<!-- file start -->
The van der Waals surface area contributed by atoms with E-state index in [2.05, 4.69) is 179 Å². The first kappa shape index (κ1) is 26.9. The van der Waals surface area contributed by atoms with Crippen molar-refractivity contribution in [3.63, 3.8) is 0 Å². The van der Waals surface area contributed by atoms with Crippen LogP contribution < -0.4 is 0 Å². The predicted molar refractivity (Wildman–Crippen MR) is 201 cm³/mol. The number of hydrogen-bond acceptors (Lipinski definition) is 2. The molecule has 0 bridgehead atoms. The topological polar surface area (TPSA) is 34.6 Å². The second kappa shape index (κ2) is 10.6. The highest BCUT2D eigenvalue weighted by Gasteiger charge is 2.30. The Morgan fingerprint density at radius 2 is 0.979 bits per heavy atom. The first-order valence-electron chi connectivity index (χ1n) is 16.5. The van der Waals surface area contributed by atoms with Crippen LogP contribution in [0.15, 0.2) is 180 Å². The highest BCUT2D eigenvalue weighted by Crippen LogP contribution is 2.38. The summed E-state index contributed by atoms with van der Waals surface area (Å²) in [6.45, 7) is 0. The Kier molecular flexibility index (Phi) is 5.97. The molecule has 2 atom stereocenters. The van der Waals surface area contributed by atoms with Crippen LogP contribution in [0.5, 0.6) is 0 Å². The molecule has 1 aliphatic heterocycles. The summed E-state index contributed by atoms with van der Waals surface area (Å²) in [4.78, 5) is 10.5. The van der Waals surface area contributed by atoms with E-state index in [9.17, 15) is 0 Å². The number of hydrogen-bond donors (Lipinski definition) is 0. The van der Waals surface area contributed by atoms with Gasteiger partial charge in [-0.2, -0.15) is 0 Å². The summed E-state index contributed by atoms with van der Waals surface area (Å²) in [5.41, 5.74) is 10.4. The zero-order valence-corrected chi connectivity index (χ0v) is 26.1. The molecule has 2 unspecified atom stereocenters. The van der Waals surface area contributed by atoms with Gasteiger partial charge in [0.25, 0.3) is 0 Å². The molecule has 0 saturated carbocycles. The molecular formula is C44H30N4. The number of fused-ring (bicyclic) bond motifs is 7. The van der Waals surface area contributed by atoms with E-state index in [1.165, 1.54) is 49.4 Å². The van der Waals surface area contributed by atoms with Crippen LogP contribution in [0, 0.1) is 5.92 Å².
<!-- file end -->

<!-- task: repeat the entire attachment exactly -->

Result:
The van der Waals surface area contributed by atoms with E-state index in [2.05, 4.69) is 179 Å². The first kappa shape index (κ1) is 26.9. The van der Waals surface area contributed by atoms with Crippen molar-refractivity contribution in [3.63, 3.8) is 0 Å². The van der Waals surface area contributed by atoms with Crippen LogP contribution < -0.4 is 0 Å². The predicted molar refractivity (Wildman–Crippen MR) is 201 cm³/mol. The number of hydrogen-bond acceptors (Lipinski definition) is 2. The molecule has 0 bridgehead atoms. The topological polar surface area (TPSA) is 34.6 Å². The second kappa shape index (κ2) is 10.6. The highest BCUT2D eigenvalue weighted by Gasteiger charge is 2.30. The Morgan fingerprint density at radius 2 is 0.979 bits per heavy atom. The first-order valence-electron chi connectivity index (χ1n) is 16.5. The van der Waals surface area contributed by atoms with Crippen LogP contribution in [0.15, 0.2) is 180 Å². The highest BCUT2D eigenvalue weighted by Crippen LogP contribution is 2.38. The summed E-state index contributed by atoms with van der Waals surface area (Å²) in [6.45, 7) is 0. The Kier molecular flexibility index (Phi) is 5.97. The molecule has 2 atom stereocenters. The van der Waals surface area contributed by atoms with Crippen LogP contribution in [0.5, 0.6) is 0 Å². The molecule has 1 aliphatic heterocycles. The summed E-state index contributed by atoms with van der Waals surface area (Å²) in [4.78, 5) is 10.5. The van der Waals surface area contributed by atoms with E-state index in [9.17, 15) is 0 Å². The number of hydrogen-bond donors (Lipinski definition) is 0. The van der Waals surface area contributed by atoms with Gasteiger partial charge in [-0.2, -0.15) is 0 Å². The summed E-state index contributed by atoms with van der Waals surface area (Å²) in [5.41, 5.74) is 10.4. The zero-order valence-corrected chi connectivity index (χ0v) is 26.1. The molecule has 2 unspecified atom stereocenters. The van der Waals surface area contributed by atoms with Gasteiger partial charge in [0.25, 0.3) is 0 Å². The molecule has 0 saturated carbocycles. The molecular formula is C44H30N4. The number of fused-ring (bicyclic) bond motifs is 7. The van der Waals surface area contributed by atoms with E-state index in [1.165, 1.54) is 49.4 Å². The van der Waals surface area contributed by atoms with Crippen LogP contribution in [0, 0.1) is 5.92 Å².